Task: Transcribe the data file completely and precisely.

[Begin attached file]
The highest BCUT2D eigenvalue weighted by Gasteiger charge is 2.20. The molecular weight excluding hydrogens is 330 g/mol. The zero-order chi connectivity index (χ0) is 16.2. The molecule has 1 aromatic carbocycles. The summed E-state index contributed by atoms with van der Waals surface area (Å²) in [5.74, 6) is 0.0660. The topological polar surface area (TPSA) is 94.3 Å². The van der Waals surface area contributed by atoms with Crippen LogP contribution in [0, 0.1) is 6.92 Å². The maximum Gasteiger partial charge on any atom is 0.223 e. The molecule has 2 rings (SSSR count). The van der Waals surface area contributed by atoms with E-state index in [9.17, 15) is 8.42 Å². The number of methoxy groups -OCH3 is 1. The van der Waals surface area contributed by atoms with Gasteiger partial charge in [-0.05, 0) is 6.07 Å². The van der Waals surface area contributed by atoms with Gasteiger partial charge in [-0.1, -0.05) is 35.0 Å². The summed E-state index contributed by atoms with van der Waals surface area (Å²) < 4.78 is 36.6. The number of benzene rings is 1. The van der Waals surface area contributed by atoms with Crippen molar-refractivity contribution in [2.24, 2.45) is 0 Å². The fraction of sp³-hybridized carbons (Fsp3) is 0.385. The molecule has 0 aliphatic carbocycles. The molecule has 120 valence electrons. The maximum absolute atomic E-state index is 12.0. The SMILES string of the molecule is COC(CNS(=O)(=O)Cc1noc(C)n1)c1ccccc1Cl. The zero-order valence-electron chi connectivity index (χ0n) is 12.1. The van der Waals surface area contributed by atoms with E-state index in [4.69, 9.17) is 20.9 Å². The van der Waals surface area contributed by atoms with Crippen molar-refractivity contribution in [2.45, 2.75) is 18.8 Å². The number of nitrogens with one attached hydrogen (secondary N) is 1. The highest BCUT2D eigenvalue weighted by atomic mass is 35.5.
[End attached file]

The highest BCUT2D eigenvalue weighted by Gasteiger charge is 2.20. The molecular weight excluding hydrogens is 330 g/mol. The zero-order chi connectivity index (χ0) is 16.2. The molecule has 1 aromatic carbocycles. The summed E-state index contributed by atoms with van der Waals surface area (Å²) in [5.74, 6) is 0.0660. The topological polar surface area (TPSA) is 94.3 Å². The van der Waals surface area contributed by atoms with Crippen LogP contribution in [0, 0.1) is 6.92 Å². The maximum Gasteiger partial charge on any atom is 0.223 e. The molecule has 2 rings (SSSR count). The van der Waals surface area contributed by atoms with E-state index in [9.17, 15) is 8.42 Å². The number of methoxy groups -OCH3 is 1. The van der Waals surface area contributed by atoms with Gasteiger partial charge in [-0.05, 0) is 6.07 Å². The van der Waals surface area contributed by atoms with Gasteiger partial charge in [-0.1, -0.05) is 35.0 Å². The summed E-state index contributed by atoms with van der Waals surface area (Å²) < 4.78 is 36.6. The number of benzene rings is 1. The van der Waals surface area contributed by atoms with Crippen molar-refractivity contribution in [2.24, 2.45) is 0 Å². The fraction of sp³-hybridized carbons (Fsp3) is 0.385. The molecule has 0 aliphatic carbocycles. The molecule has 120 valence electrons. The maximum absolute atomic E-state index is 12.0. The SMILES string of the molecule is COC(CNS(=O)(=O)Cc1noc(C)n1)c1ccccc1Cl. The zero-order valence-electron chi connectivity index (χ0n) is 12.1. The van der Waals surface area contributed by atoms with E-state index in [4.69, 9.17) is 20.9 Å². The van der Waals surface area contributed by atoms with Crippen molar-refractivity contribution in [2.45, 2.75) is 18.8 Å². The number of nitrogens with one attached hydrogen (secondary N) is 1. The highest BCUT2D eigenvalue weighted by atomic mass is 35.5.